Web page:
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Google Chrome Beta: Speedy and Simple to Use

The newest beta release of Google Chrome promises enhanced usability and stability to users. The new features are designed to increase browser speed and responsiveness and makes it easier for you to access everything you need with just one click.

Autofill will help you fill in Web forms with information you specify, including your name, phone number, address and credit card numbers. The feature builds this information up over time. Eventually, you’ll be able to fill in a long Web form with only a couple of clicks – never having to re-type the information over and over again. For your security and safety, all personal information stored in Chrome is stored securely and kept private until you choose to use it on a Web site.

You’ll find more synchronization capabilities in this new version. In addition to syncing bookmarks, preferences and themes, you can now also sync your Chrome extensions and Autofill data (NOT including credit card numbers) through your Google account. With these sync features, you can personalize your Chrome experience and access your well-organized information and settings no matter what computer you may be using. As long as you sign in to your Google account on Chrome, you’ll be able to access everything you might need. Just head to the “Sync” section of the “Personal Stuff” tab in Chrome’s options to get started.

Are you a Chrome user or beta tester? What are your thoughts on the speed and overall performance of this newest iteration of the popular browser?

Google Chrome 5 Beta


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Marques has created several excellent screencasts for us in the past. This time, he wanted to show off how fast and stable the latest beta release of Google Chrome is. He feels that it’s the fastest browser to date. Additionally, Marques loves that the Extension integration has been made much simpler to use, and is instantaneous when you install or remove them.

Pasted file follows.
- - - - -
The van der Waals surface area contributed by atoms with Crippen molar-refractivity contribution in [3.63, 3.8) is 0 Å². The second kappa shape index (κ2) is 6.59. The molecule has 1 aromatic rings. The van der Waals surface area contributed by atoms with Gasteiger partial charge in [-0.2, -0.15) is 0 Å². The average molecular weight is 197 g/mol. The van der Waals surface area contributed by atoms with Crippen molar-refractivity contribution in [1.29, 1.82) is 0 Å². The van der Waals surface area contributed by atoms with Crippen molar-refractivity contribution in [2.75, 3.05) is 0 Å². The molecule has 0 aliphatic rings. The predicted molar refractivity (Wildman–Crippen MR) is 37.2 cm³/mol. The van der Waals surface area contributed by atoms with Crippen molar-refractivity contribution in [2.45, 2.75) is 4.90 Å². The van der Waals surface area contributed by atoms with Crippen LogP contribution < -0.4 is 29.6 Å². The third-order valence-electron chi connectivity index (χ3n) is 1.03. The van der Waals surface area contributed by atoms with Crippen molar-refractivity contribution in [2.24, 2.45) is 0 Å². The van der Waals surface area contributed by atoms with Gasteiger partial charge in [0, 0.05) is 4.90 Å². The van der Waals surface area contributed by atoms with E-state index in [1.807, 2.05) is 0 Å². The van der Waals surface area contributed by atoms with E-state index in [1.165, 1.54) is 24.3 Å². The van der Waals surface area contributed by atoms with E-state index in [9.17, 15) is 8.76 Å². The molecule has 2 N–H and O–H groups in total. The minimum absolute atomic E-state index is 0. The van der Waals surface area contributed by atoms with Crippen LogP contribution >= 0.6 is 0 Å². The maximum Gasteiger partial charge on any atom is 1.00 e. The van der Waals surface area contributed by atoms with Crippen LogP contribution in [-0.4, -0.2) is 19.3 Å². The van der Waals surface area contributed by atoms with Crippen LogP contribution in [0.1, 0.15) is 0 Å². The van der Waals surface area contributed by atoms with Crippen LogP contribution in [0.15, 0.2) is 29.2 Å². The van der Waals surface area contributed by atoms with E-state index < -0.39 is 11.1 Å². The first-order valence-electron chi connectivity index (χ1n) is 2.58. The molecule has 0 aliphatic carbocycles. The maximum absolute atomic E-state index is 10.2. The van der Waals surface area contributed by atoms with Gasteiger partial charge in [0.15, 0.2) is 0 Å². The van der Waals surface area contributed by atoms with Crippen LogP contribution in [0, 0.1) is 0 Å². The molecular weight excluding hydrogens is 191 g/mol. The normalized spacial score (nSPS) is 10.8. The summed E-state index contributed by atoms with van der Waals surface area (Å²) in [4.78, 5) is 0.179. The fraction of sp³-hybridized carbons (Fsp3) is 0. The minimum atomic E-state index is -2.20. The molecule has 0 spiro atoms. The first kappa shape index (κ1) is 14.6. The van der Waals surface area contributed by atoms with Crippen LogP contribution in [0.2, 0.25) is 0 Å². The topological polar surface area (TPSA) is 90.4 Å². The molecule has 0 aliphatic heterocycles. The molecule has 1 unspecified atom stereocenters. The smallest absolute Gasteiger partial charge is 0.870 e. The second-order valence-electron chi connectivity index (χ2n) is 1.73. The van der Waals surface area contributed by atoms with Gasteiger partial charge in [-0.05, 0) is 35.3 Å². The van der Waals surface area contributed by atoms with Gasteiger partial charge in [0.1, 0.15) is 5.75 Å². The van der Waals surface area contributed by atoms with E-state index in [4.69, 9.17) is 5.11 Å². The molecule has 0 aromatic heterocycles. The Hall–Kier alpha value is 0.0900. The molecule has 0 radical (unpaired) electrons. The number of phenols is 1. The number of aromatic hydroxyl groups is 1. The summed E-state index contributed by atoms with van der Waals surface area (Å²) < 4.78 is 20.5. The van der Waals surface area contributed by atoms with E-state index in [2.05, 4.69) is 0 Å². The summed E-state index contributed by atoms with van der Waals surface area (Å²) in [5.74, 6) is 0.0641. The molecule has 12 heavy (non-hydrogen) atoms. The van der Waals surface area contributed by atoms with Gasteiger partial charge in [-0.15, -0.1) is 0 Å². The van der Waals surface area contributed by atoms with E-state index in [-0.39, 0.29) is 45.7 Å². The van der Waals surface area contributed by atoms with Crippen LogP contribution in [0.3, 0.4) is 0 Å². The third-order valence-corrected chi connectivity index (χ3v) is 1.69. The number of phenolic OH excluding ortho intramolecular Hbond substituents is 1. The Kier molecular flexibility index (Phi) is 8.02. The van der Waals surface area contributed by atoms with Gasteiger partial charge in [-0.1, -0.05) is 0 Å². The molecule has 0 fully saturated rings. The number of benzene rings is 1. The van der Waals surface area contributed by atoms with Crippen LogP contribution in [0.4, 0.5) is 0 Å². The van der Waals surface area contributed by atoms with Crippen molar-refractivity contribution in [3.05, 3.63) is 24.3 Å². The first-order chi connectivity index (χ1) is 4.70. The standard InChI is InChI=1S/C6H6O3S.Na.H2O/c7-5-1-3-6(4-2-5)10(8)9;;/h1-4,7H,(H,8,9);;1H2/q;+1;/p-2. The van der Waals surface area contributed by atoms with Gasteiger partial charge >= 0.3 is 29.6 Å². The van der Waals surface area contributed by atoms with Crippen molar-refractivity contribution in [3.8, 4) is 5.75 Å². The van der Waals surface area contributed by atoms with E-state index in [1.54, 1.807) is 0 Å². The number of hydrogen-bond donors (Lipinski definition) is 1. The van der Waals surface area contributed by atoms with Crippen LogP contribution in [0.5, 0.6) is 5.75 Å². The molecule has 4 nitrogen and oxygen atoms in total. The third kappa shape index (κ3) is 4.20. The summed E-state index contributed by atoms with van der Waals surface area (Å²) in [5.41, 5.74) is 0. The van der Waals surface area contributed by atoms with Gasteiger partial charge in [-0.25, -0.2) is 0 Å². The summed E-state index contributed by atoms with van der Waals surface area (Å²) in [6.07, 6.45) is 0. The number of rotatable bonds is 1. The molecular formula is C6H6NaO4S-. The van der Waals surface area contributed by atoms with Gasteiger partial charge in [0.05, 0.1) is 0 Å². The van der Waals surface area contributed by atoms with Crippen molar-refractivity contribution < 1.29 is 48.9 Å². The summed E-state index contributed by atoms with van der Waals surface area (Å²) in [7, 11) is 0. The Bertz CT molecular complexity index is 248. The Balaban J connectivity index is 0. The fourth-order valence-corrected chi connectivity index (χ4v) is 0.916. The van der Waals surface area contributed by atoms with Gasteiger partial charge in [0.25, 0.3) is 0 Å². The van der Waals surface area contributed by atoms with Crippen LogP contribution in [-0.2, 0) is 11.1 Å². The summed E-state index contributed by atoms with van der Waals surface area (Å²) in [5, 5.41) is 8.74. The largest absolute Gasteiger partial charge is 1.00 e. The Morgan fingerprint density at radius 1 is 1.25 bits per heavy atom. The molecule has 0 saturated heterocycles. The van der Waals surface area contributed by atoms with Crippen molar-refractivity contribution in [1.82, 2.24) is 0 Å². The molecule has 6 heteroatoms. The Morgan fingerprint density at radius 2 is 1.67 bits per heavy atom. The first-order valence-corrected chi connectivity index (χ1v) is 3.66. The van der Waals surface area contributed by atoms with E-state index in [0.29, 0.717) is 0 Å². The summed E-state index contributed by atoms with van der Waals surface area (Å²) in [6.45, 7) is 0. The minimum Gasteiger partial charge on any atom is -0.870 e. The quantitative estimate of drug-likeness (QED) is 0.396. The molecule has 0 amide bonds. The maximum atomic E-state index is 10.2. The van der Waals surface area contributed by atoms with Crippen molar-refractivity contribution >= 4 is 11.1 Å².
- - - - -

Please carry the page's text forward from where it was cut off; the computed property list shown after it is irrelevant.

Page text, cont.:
There is quite a large collection of Extensions available. You’ll find categories for web development, blogging, shopping, sports, fun and accessibility. They install to your browser instantly with just one click, and remove themselves even faster. All you have to do is click on the little wrench icon at the top right of the browser, and choose Extensions.

The Acid3 Test is a fantastic way to test your browser’s speed and capability. It works with any browser you might have installed. It will determine not only the speed of the browser, but also how well it renders things. As you saw in the screencast, this version of Google Chrome rated 100 out of 100. The rendering wasn’t perfect… but again, it’s still a beta release. Apparently, my assistant Kat tested her Firefox browser, and only received a score of 94/100. That should tell you something, folks, about how much better this iteration of Chrome really is.

Thanks, Marques, for another great screencast.

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What Do You Think About Firefox 4 Beta 1?

Firefox 4 Beta 1 is now ready for download and testing. This version includes dozens of major features and improvements – and Mozilla wants to know what YOU think. There’s going to be a lot of other additions, and the team plans to release a new beta every couple of weeks. The devs are making it simple for you to provide important feedback to help them create the best browser possible.

In the upper right-hand corner of the beta browser, you’ll see a “Feedback” button. Click there and choose whether this iteration makes you happy or sad. Let them know why you chose your option. Keep in mind that without well thought-out comments and critiques, Mozilla (and other companies) can’t make things better. How is a company supposed to improve when they receive comments such as “You suck?” You have to be detailed and knowledgeable, which is why beta-testing isn’t for everyone.

If you’re using Windows, there are an awful lot of noticeable changes – including a general facelift. You’ll find a new add-ons manager, improved HD video watching capabilities, privacy improvements, crash protection and overall better performance. There are also several changes under the hood that are sure to make developers take note.

Have you tried out this newest iteration of the popular web browser? What are your thoughts so far?

Windows Live Essentials Preview

Windows Live Wave 4 Essentials beta was released today, but not everyone is happy. Zack Whittaker says simply that “it’s awful.” When describing the Mail portion of the app, Zack states “the program is clunky, sluggish and feels like it’s been thrown together by an angry child at best.” That doesn’t sound good. The only portion that Aack likes at all is Sync, which he claims works flawlessly.